So, well, it’s like this on Linux/UNIX:

expand/collapse source code
(export MACHINE=BEAST EPNUM=13 SERIES='AnimeX'; for i in {01..13}; do nice -n19 x264 --fps \
24000/1001 --preset veryslow --tune animation --open-gop -b 16 --b-adapt 2 --b-pyramid normal -f \
-2:0 --bitrate 2500 --aq-mode 1 -p 1 --slow-firstpass --stats $i/v.stats -t 2 --no-fast-pskip \
--cqm flat --non-deterministic --demuxer lavf $i/video.h264 -o $i/pass1.264 && echo && echo -e \
"\e[1;31m`date +%H:%M`, pass 1 done for episode $i/$EPNUM of $SERIES\e[0m" && echo && nice -n19 \
x264 --fps 24000/1001 --preset veryslow --tune animation --open-gop -b 16 --b-adapt 2 --b-pyramid \
normal -f -2:0 --bitrate 2500 --aq-mode 1 -p 2 --stats $i/v.stats -t 2 --no-fast-pskip --cqm flat \
--non-deterministic --demuxer lavf $i/video.h264 -o $i/pass2.264 && echo && echo -e \
"\e[1;31m`date +%H:%M`, pass 2 done for episode $i/$EPNUM of $SERIES\e[0m" && echo; done && echo \
"$SERIES transcoding complete" | mailx -s "x264 notification from $MACHINE" -r \
"myself@mailhost.com" -c "myself@another.mailhost.com" -S smtp-auth="login" -S \
smtp="smtp.mailhost.com" -S smtp-auth-user="myuser" -S smtp-auth-password="mysecurepassword" \
myself@mailhost.com)

The variable $MACHINE or %MACHINE%/!MACHINE! specifies the machines’ host name. This will be noted in the email, so I know which machine just completed something. $EPNUM – or %EPNUM%/!EPNUM! on Windows – is used for periodic updates on the shell. The output would be like “Pass 1 done for Episode 07/13 of AnimeX” in green on Windows and bold red on Linux/UNIX (just change the color to your liking).

Finally, $SERIES aka %SERIES%/!SERIES! would be the series’ name. So say, the UNIX machine named “BEAST” above is done with this loop. The email would come with the subject line “x264 notification from BEAST” and would read “AnimeX transcoding complete” in plain text. That’s all.

Please note, that cmd batch on Windows is extremely creepy. Every whitespace (especially the leading ones when doing multi-line like this for display) needs to be exactly where it is. The same goes for double quotes where you might think they aren’t needed. They are! Also, this needs delayed variable expansion once again, which is why we see variables like !EPNUM! instead of %EPNUM% and why it’s called in a subshell by running cmd /V /C.

On Linux/UNIX we don’t need to rely on some specific API like cmds’ SetConsoleTextAttribute() to print colors, as most terminals understand ANSI color codes.

And this is what it looks like for x265:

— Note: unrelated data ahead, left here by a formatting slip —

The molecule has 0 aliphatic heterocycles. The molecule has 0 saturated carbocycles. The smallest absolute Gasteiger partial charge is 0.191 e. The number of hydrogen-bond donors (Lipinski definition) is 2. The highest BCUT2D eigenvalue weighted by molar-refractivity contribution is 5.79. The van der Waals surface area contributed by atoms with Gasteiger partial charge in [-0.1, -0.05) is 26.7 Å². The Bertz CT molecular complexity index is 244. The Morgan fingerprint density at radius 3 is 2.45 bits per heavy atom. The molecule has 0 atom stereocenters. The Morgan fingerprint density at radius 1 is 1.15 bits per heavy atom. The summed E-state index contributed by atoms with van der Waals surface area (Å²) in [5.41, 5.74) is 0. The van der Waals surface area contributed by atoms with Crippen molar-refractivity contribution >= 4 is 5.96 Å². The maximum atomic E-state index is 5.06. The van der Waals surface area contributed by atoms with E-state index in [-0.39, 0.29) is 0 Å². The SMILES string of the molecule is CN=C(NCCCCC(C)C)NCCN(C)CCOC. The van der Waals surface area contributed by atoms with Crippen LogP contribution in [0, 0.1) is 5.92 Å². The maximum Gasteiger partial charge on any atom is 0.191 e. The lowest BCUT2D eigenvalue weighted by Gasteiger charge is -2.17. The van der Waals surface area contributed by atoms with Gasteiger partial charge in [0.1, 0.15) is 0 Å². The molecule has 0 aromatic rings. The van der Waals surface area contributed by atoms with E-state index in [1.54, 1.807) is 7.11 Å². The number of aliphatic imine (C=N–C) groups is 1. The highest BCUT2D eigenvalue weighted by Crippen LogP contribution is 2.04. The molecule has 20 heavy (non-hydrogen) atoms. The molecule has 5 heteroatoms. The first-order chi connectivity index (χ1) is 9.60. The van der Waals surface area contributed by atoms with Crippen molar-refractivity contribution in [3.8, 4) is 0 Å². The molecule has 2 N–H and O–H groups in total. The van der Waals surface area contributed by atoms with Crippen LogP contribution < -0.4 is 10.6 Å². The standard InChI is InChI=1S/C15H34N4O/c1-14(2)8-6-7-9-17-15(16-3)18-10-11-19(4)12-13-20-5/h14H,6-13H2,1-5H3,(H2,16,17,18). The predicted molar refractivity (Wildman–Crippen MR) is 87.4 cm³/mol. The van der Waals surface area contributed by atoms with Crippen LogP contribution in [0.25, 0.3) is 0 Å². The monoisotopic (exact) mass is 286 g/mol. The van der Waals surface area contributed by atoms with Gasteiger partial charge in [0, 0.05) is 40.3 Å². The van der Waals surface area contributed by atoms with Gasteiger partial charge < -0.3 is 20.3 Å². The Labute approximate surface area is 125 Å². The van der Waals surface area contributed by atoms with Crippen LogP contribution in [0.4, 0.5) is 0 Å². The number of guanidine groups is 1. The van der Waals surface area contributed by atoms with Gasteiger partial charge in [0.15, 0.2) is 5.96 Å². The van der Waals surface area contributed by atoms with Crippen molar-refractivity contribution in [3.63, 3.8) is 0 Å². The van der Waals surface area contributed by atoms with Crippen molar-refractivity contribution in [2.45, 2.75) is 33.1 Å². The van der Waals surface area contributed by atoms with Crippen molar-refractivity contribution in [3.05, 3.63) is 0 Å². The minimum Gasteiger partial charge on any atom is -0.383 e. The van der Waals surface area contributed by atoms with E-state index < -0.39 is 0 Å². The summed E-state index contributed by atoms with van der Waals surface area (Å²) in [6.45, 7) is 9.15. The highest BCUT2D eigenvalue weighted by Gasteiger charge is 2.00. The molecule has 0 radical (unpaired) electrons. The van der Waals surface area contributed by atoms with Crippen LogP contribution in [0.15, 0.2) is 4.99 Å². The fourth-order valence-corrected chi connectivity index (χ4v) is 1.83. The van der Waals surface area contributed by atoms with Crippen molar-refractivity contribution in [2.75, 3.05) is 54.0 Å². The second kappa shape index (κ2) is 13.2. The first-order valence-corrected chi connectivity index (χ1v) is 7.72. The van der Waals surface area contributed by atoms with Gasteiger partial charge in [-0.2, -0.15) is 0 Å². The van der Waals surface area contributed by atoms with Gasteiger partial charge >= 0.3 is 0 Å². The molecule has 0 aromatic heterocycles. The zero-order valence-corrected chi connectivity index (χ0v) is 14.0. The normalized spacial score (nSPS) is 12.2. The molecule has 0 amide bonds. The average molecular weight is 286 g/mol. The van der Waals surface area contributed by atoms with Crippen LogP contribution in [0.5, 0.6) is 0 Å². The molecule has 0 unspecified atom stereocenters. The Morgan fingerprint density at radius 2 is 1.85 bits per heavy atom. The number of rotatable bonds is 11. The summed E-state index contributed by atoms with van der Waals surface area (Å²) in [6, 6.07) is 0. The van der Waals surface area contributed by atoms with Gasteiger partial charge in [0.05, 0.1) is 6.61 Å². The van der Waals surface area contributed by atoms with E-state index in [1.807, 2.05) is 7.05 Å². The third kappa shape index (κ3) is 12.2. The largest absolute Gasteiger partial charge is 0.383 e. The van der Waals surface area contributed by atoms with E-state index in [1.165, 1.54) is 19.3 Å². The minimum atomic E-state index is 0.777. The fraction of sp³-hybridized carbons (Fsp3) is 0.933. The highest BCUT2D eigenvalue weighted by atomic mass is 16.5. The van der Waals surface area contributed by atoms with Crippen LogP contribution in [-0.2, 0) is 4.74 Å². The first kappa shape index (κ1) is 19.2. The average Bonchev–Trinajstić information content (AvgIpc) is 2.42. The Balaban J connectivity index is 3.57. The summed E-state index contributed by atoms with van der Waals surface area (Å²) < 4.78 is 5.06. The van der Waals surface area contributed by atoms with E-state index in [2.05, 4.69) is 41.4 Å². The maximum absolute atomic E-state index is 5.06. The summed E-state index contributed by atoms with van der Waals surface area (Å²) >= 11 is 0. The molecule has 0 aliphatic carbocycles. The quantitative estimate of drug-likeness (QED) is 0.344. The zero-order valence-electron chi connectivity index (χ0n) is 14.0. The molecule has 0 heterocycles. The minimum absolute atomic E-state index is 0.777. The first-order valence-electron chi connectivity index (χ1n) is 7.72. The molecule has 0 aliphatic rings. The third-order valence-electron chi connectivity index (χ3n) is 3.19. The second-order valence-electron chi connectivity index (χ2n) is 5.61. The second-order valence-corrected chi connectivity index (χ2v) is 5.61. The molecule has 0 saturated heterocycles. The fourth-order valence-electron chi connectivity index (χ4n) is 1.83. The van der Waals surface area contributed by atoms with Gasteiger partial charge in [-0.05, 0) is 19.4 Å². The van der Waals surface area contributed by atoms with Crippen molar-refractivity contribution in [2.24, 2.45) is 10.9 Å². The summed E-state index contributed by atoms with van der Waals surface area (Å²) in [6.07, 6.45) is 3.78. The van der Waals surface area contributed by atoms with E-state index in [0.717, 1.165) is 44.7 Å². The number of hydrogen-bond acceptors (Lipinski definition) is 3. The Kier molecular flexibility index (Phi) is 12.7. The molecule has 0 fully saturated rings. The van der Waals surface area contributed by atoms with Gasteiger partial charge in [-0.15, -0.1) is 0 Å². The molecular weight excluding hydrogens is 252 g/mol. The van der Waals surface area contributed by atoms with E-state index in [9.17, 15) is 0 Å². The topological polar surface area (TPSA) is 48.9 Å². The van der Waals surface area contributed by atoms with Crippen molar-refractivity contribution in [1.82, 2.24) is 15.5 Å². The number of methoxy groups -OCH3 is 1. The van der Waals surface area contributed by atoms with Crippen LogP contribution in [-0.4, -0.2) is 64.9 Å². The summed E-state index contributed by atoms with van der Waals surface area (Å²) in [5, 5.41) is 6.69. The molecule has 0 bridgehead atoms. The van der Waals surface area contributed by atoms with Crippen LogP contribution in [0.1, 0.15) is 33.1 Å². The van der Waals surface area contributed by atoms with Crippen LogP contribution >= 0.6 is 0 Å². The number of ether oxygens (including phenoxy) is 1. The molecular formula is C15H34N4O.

Windows:

expand/collapse source code
cmd /V /C "ECHO OFF & SET MACHINE=NOVASTORM& SET EPNUM=13& SET SERIES="AnimeX"& (FOR %I IN ^
 (01,02,03,04,05,06,07,08,09,10,11,12,13) DO avconv -r 24000/1001 -i %I\video.h264 -f yuv4mpegpipe ^
 -pix_fmt yuv420p -r 24000/1001 - 2>NUL | "C:\Program Files\VFX\x265cli-mb\x265.exe" - --y4m -D 10 ^
 --fps 24000/1001 -p veryslow --pmode --pme --open-gop --ref 6 --bframes 16 --b-pyramid --bitrate ^
 2500 --rect --amp --aq-mode 3 --no-sao --qcomp 0.75 --no-strong-intra-smoothing --psy-rd 1.6 ^
 --psy-rdoq 5.0 --rdoq-level 1 --tu-inter-depth 4 --tu-intra-depth 4 --ctu 32 --max-tu-size 16 ^
 --pass 1 --slow-firstpass --stats %I\v.stats --sar 1 --range full -o %I\pass1.h265 & colorecho ^
 "Pass 1 done for Episode %I/"!EPNUM!" of "!SERIES!"" 10 & ECHO. & avconv -r 24000/1001 -i ^
 %I\video.h264 -f yuv4mpegpipe -pix_fmt yuv420p -r 24000/1001 - 2>;NUL | ^
 "C:\Program Files\VFX\x265cli-mb\x265.exe" - --y4m -D 10 --fps 24000/1001 -p veryslow --pmode ^
 --pme --open-gop --ref 6 --bframes 16 --b-pyramid --bitrate 2500 --rect --amp --aq-mode 3 ^
 --no-sao --qcomp 0.75 --no-strong-intra-smoothing --psy-rd 1.6 --psy-rdoq 5.0 --rdoq-level 1 ^
 --tu-inter-depth 4 --tu-intra-depth 4 --ctu 32 --max-tu-size 16 --pass 2 --stats %I\v.stats --sar ^
 1 --range full -o %I\pass2.h265 & colorecho "Pass 2 done for Episode %I/"!EPNUM!" of "!SERIES!"" ^
 10) & echo !SERIES! transcoding complete | blat - -t "myself@another.mailhost.com" -c ^
 "myself@mailhost.com" -s "x265 notification from !MACHINE!" & SET MACHINE= & SET EPNUM= & SET ^
 SERIES="

Linux/UNIX:

expand/collapse source code
(export MACHINE=BEAST EPNUM=13 SERIES='AnimeX'; for i in {01..13}; do avconv -r 24000/1001 -i \
$i/video.h264 -f yuv4mpegpipe -pix_fmt yuv420p -r 24000/1001 - 2>/dev/null | nice -19 x265 - --y4m \
-D 10 --fps 24000/1001 -p veryslow --open-gop --ref 6 --bframes 16 --b-pyramid --bitrate 2500 \
--rect --amp --aq-mode 3 --no-sao --qcomp 0.75 --no-strong-intra-smoothing --psy-rd 1.6 --psy-rdoq \
5.0 --rdoq-level 1 --tu-inter-depth 4 --tu-intra-depth 4 --ctu 32 --max-tu-size 16 --pass 1 \
--slow-firstpass --stats $i/v.stats --sar 1 --range full -o $i/pass1.h265 && echo && echo -e \